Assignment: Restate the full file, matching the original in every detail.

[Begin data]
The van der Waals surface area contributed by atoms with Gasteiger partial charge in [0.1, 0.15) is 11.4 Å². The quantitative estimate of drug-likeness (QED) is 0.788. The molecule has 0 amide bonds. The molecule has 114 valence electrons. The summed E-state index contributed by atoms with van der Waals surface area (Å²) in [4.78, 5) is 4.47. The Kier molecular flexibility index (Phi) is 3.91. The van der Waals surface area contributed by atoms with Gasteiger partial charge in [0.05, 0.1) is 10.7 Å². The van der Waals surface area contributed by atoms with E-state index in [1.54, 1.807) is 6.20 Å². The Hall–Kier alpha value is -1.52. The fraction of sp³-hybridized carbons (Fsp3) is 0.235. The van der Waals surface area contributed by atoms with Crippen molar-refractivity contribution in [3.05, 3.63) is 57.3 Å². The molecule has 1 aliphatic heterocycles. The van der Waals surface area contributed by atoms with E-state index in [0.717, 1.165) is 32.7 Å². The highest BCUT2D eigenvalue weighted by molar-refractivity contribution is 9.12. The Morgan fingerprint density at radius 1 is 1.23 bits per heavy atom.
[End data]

The van der Waals surface area contributed by atoms with Gasteiger partial charge in [0.1, 0.15) is 11.4 Å². The quantitative estimate of drug-likeness (QED) is 0.788. The molecule has 0 amide bonds. The molecule has 114 valence electrons. The summed E-state index contributed by atoms with van der Waals surface area (Å²) in [4.78, 5) is 4.47. The Kier molecular flexibility index (Phi) is 3.91. The van der Waals surface area contributed by atoms with Gasteiger partial charge in [0.05, 0.1) is 10.7 Å². The van der Waals surface area contributed by atoms with E-state index in [1.54, 1.807) is 6.20 Å². The Hall–Kier alpha value is -1.52. The fraction of sp³-hybridized carbons (Fsp3) is 0.235. The van der Waals surface area contributed by atoms with Crippen molar-refractivity contribution in [3.05, 3.63) is 57.3 Å². The molecule has 1 aliphatic heterocycles. The van der Waals surface area contributed by atoms with E-state index in [0.717, 1.165) is 32.7 Å². The highest BCUT2D eigenvalue weighted by molar-refractivity contribution is 9.12. The Morgan fingerprint density at radius 1 is 1.23 bits per heavy atom.